“Like most people, I think, I have an inner 12-year-old, who loves the idea of a snow day,” she said.
The delay did put some strains on her morning routine.
“While there are a lot of things — like this interview — I could do from home, because of the delay today I have to reschedule a meeting that, because my colleagues are so busy and hardworking, will be difficult to reschedule,” she said.
Despite the early announcement, Charles Streeter, chairman of the Employee Forum, still ended up waking up at the same time and beginning his work.
“I turned on the news and school was delayed for 2 hours. I was already up. I just started working from home,” he said.
The delay actually ended up making him work longer than he normally would.
“I got a head start and I actually ended up working more than eight hours today,” he said.
Streeter even questioned the necessity of the delay in general.
“I was up at midnight last night, waiting for the ice and I didn’t see anything, so I was actually surprised this morning when I saw the alert,” he said.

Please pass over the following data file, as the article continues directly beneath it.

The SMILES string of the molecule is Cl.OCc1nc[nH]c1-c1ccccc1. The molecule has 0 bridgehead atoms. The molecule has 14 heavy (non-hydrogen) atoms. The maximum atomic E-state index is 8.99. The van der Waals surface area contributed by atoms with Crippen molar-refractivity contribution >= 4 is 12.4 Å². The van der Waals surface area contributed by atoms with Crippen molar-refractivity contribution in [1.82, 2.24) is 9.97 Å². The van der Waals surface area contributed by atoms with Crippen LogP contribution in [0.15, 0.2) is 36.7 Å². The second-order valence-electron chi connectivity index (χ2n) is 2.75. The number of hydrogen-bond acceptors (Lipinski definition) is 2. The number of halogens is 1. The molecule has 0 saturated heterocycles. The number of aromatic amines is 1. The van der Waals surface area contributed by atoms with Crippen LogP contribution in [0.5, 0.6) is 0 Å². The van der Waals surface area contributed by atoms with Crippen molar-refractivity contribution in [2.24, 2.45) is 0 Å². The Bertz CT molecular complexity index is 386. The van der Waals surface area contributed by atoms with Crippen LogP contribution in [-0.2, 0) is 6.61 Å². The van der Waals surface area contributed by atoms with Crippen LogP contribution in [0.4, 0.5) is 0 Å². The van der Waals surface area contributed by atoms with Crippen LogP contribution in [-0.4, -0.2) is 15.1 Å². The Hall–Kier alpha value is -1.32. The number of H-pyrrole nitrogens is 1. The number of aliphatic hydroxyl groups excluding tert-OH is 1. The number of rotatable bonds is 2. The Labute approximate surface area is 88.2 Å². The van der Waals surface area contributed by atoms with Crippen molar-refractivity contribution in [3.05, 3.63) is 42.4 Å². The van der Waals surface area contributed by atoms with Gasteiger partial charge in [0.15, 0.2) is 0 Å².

Even with his doubts, Streeter still thinks the University made the right decision.
“I think the majority of the staff has been and will be thankful for what happened today,” he said.
“We know from last year that you do not know what is going to happen, when or how it is going to affect things. I think they are really considering what everyone has to do to actually get to Chapel Hill."
The Department of Public Safety operates normally despite the conditions outside. Carolina Dining Services kept serving food on its normal schedule Wednesday, but kept the safety of its employees in mind.
Brandon Thomas, spokesman for Carolina Dining Services, said making sure their employees make it safely to work is a priority.
“Carolina Dining Services managers with four-wheel drives will get them to work. The safety of our employees is paramount,” he said.
Junior Niko House said even with the extra two hours of sleep, a lot more stress would be coming in the future because of the delay's effect.
“So in essence, it is great for safety but simultaneously creates more work for everyone,” he said. "It is a win-lose situation.”